Microsoft Funds Russian Startup Pirate Pay To Shut Down Bit Torrents

Microsoft has invested in Russian startup Pirate Pay. Pirate Pay was designed to shut down torrent distribution of copyright protected works. This of course has the internet freedom fighters in a tiff, especially because Pirate Pay was able to attract such a significant investor.

According to this report from Torrent Freak, in early tests, Pirate Pay was able to shut down tens of thousands of downloads. Of course in the grand scheme of things, that’s not nearly as many as they would like.

“After creating the prototype, we realized we could more generally prevent files from being downloaded, which meant that the program had great promise in combating the spread of pirated content,” Pirate Pay CEO Andrei Klimenko says.

Bit torrent files are costing the movie and recording industry billions of dollars in revenue, despite the fact that physical cd and music media sales are still topping the download business.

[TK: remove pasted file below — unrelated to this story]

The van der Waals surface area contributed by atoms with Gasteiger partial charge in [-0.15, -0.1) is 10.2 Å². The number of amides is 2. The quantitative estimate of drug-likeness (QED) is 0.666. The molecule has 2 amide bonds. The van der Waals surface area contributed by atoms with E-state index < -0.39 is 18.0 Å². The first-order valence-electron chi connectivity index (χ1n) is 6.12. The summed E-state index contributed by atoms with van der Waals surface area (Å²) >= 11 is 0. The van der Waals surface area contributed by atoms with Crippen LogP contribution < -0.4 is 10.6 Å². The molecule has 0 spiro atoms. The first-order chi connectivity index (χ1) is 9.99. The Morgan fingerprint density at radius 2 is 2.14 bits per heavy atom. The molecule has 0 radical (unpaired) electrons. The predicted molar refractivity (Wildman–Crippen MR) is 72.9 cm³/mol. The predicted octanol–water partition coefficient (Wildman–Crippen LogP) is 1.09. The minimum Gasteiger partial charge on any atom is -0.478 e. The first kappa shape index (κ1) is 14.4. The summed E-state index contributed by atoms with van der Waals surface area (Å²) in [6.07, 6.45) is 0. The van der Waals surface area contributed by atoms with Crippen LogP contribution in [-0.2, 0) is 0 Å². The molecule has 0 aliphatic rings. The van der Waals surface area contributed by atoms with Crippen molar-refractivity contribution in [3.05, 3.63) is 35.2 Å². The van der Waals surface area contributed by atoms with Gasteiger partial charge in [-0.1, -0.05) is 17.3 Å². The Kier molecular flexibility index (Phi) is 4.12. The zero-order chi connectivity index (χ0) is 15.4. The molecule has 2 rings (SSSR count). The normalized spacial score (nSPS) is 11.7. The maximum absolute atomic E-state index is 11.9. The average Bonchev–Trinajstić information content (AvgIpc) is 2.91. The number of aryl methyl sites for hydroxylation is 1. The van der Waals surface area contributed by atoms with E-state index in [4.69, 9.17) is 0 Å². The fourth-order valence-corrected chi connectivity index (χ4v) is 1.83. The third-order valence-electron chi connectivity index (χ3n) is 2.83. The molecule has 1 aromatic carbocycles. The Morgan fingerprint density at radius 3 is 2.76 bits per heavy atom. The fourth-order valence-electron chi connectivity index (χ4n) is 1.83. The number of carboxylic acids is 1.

Microsoft invested $100,000 into the company.  With Microsoft’s investment Pirate Pay was able to continue working with Direktcya Kino to protect the film “Vysotsky. Thank God I’m Alive”. The film is distributed by Sony Pictures.  In the case of this project 44,845 transfers were stopped.
Pirate Pay isn’t the first company that is “protecting” studios from torrent files. MediaDefender was actually the first company to take on the daunting task. MediaDefender has recently re-branded itself as “Peer Media”

Also, it appears that Pirate Pays main tactics aren’t original either. They won’t reveal how their technology actually works but Torrent Freak and many other websites and forums say that Pirate Pay floods the torrent sites with fake versions of the protected media, which discourages the downloading of the actual file. While it cuts back the illegal downloads, actual versions of the films actually make it to the torrent sites and then are easily identifiable as such.

The music industry actually started employing this tactic back in Napster’s heyday. While the folks running companies like Pirate Pay think they are solving the problem, they don’t realize that in most cases if a torrent file can’t be downloaded it doesn’t translate to going out to the store to buy the same title.

Source: TorrentFreak


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